Germany is set to have the largest current account surplus ever. The Ifo Institute estimates that, in 2018, Germany’s current account surplus (which is mainly the trade surplus) will reach US$300 billion, or 7.8 percent of GDP.23 The large size of the surplus has been a sore point for the United States, which complains that trade restrictions have prevented Germans and other Europeans from purchasing more goods from the United States.24 The United States has the world’s largest current account deficit, at more than US$400 billion. Yet Germany’s surplus is not due to trade restrictions. Rather, it is due to the fact that Germany is a high-saving nation and saves far more than it invests. In part, this is reflected in the government budget surplus. It would indeed benefit the rest of the world if Germany were to cut taxes or boost government spending in order to stimulate demand for imports, thereby reducing the current account surplus.
Yet it is not the United States that would be the main beneficiary. After all, the US economy is already at full employment and can hardly boost exports to Germany in a hurry without fueling more inflation. Instead, stronger German demand would mainly benefit other countries within the European Union (EU) that currently have high rates of unemployment. These include Italy, Spain, and France. This is why the EU and IMF have long been urging Germany to boost demand. Yet within Germany, there appears to be broad support for fiscal conservatism, including adherence to the constitutional requirement for a balanced budget. Critics say that the German industry has artificially held down wages, thus boosting the competitiveness of exports while limiting domestic demand. They urge that Germany take steps to boost wages in order to fuel greater consumer demand.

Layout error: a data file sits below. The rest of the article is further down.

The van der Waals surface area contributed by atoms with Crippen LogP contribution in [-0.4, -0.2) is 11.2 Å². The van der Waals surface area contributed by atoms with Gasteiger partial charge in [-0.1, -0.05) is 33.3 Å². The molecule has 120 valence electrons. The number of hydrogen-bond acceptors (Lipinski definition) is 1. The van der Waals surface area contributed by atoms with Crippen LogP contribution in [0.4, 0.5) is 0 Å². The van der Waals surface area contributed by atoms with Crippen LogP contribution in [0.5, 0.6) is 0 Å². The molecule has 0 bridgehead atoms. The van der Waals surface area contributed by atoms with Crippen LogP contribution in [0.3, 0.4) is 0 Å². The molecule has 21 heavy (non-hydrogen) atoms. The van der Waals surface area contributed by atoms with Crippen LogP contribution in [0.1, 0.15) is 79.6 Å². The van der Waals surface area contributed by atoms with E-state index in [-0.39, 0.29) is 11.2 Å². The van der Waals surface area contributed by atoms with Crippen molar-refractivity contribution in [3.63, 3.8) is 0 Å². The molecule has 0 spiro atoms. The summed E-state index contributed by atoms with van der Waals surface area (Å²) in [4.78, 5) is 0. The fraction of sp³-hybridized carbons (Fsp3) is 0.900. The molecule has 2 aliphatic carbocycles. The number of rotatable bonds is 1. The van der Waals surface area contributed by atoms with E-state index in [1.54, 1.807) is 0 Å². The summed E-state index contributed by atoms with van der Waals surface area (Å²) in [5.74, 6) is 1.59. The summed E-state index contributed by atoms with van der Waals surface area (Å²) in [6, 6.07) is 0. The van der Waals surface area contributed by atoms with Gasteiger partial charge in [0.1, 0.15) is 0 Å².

Although it still refuses to directly raise interest rates, Turkey’s central bank has taken steps meant to have a similar effect as raising rates.25 That is, it is reducing the supply of the lira to the market. The result is that, in recent days, the lira rallied. The central bank has taken steps to limit short selling of lira. In addition, it has limited the ability of Turkish banks to supply the lira to the foreign currency market. Also, the authorities reduced the maximum maturity on consumer loans in order to reign in consumer borrowing. In addition to such financial measures, the Turkish government will impose new tariffs on imports of some products from the United States. This is meant as retaliation for US tariffs, but will also have the likely effect of reducing imports.26
While buying time, the many measures taken so far do not fully address the fundamental problems that Turkey faces. The country has a large external deficit, the likely result of a long period of easy monetary and fiscal policy that boosted demand, thereby fueling strong growth of imports. The external deficit, which fills the difference between output and demand, has been funded largely by short-term debt. Turkish companies, which have a relatively low level of debt as a share of gross domestic product (GDP) compared to other emerging countries, have borrowed an unusually large amount from foreigners, mostly in foreign currency.27 Moreover, a very large share of that debt has a maturity of less than one year.28 As the lira falls in value and as interest rates rise, these companies will probably have increasing difficulty servicing their debts. Ordinarily, when a country faces this set of circumstances, it takes steps to reign in the availability of credit and reduce the growth of demand. It does this through a tightening of monetary and fiscal policy. In the case of Turkey, this has not taken place. Not only does Turkey have a large external deficit, it also has a large government budget deficit, the result of an easy fiscal policy. In addition, Turkey’s government has pressured its central bank not to raise interest rates. Thus, the government has failed to reduce the demand for foreign currency; it has also failed to instill investor confidence. Consequently, the currency of Turkey has fallen in value far faster than that of any other major emerging country.29 The drop in the currency has boosted import prices and fueled very high inflation. And, bond yields have soared to twice that of neighboring Greece.